What do I need to do during open enrollment?
It’s fall. In Michigan, that means getting ready for snow and the impending cold weather. It also is my favorite time of year. While I miss sitting outside as much as in the spring and summer, I really love the cooler weather and you can’t deny the beauty of the leaves changing.
It also means open enrollment season for many employers. What’s open enrollment you ask? It’s the time of year when you are able to make changes to your benefits at work. It allows you to enroll, unenroll, or alter the selections you’ve made to benefits.
I think it’s really worth your time to review your employer offered benefits annually for a few reasons. First, goals change over time, so it’s best to make sure your coverages are in line with your current goals. Second, benefits and pricing may change year to year, so a different coverage may be available that wasn’t in the past that. Third, you may have missed signing up for a benefit that you want or are interested in that you weren’t before.
The point is, you may not make any changes, but just like your investments and financial plan, it’s good to regularly review these benefits and choose what’s most appropriate for you based on where you are and where you want to go.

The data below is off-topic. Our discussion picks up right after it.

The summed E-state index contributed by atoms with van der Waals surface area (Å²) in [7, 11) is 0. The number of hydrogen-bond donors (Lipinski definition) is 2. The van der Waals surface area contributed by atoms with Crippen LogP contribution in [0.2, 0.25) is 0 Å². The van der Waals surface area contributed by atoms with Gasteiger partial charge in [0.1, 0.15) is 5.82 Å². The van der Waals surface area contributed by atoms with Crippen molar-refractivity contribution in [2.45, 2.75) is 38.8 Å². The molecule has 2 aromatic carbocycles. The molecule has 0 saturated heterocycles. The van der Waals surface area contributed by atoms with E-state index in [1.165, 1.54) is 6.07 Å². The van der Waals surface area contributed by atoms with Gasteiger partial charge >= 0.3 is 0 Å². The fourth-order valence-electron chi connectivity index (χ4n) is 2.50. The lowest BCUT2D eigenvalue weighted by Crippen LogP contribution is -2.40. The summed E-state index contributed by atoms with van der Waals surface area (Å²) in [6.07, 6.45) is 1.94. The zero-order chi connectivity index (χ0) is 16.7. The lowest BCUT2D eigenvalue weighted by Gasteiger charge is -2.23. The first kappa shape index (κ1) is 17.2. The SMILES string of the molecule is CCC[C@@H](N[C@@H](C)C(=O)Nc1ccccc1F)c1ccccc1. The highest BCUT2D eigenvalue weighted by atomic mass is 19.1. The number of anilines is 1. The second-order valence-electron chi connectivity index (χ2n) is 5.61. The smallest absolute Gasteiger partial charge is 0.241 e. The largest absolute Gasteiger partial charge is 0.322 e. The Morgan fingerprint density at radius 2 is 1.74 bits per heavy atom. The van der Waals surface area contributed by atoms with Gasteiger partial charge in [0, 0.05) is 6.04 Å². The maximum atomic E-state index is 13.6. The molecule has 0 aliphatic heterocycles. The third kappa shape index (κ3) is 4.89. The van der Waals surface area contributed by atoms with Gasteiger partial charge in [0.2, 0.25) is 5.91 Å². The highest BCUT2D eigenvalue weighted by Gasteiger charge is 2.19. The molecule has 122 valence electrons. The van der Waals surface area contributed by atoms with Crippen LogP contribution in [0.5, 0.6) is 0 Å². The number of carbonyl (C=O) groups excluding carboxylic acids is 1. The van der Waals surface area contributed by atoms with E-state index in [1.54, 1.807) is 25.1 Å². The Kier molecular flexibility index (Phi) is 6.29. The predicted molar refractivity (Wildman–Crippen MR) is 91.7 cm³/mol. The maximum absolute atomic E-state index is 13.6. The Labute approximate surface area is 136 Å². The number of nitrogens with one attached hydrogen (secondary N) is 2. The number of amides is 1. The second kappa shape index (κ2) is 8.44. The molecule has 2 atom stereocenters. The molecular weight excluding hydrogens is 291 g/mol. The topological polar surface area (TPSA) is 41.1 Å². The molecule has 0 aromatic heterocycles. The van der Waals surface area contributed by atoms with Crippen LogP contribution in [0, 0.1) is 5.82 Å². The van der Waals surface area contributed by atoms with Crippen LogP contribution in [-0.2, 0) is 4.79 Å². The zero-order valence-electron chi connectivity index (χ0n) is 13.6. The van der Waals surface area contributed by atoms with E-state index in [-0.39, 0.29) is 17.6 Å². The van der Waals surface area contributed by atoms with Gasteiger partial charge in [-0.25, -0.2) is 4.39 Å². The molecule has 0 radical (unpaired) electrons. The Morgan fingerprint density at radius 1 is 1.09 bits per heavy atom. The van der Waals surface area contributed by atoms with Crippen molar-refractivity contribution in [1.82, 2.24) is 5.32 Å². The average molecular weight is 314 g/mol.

If you’re not sure what’s best, consult your financial advisor, insurance professional, HR department, or even a trusted third party that can give an opinion. I offer to help with benefits with all my clients.
Let’s do it.
You may not think of open enrollment as a financial decision making time, but it can be if that’s where your insurances come from. Insurances are one of the base building blocks of strong financial planning and if you get benefits through your employer, it presents a huge opportunity. Chiefly because benefits offered through your employer will most likely be the lowest cost benefits available to you. That means, the more benefits your employer offers, the more importance this has for you and vice versa. If your employer offers no benefits, well you can most likely ignore all of this.
Additionally, if you are a small business owner who doesn’t offer insurance because of the small size, but you’re part of trade or professional organizations, you may be able to get group benefits through those resources. For example, I know attorneys have access to group disability coverage through some associations. As a financial professional, I can get group disability through the FSI. This may take some time to research, but the cost savings is staggering.